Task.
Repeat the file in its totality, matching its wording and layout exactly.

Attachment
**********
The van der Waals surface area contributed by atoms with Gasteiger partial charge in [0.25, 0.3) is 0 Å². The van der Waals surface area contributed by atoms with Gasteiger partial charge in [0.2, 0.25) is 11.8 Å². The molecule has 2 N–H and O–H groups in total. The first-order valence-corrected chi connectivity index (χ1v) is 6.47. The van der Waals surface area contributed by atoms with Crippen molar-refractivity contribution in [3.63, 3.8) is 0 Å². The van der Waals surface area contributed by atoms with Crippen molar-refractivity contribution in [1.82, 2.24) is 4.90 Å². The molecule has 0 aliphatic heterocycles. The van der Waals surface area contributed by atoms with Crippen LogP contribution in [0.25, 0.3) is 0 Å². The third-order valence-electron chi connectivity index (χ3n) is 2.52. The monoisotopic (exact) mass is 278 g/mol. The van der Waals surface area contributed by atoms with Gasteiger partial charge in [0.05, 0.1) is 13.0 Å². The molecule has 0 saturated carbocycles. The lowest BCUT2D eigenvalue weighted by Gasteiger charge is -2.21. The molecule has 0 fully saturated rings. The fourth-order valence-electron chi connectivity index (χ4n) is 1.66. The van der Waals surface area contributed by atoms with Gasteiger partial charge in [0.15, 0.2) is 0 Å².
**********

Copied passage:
The van der Waals surface area contributed by atoms with Gasteiger partial charge in [0.25, 0.3) is 0 Å². The van der Waals surface area contributed by atoms with Gasteiger partial charge in [0.2, 0.25) is 11.8 Å². The molecule has 2 N–H and O–H groups in total. The first-order valence-corrected chi connectivity index (χ1v) is 6.47. The van der Waals surface area contributed by atoms with Crippen molar-refractivity contribution in [3.63, 3.8) is 0 Å². The van der Waals surface area contributed by atoms with Crippen molar-refractivity contribution in [1.82, 2.24) is 4.90 Å². The molecule has 0 aliphatic heterocycles. The van der Waals surface area contributed by atoms with Crippen LogP contribution in [0.25, 0.3) is 0 Å². The third-order valence-electron chi connectivity index (χ3n) is 2.52. The monoisotopic (exact) mass is 278 g/mol. The van der Waals surface area contributed by atoms with Gasteiger partial charge in [0.05, 0.1) is 13.0 Å². The molecule has 0 saturated carbocycles. The lowest BCUT2D eigenvalue weighted by Gasteiger charge is -2.21. The molecule has 0 fully saturated rings. The fourth-order valence-electron chi connectivity index (χ4n) is 1.66. The van der Waals surface area contributed by atoms with Gasteiger partial charge in [0.15, 0.2) is 0 Å².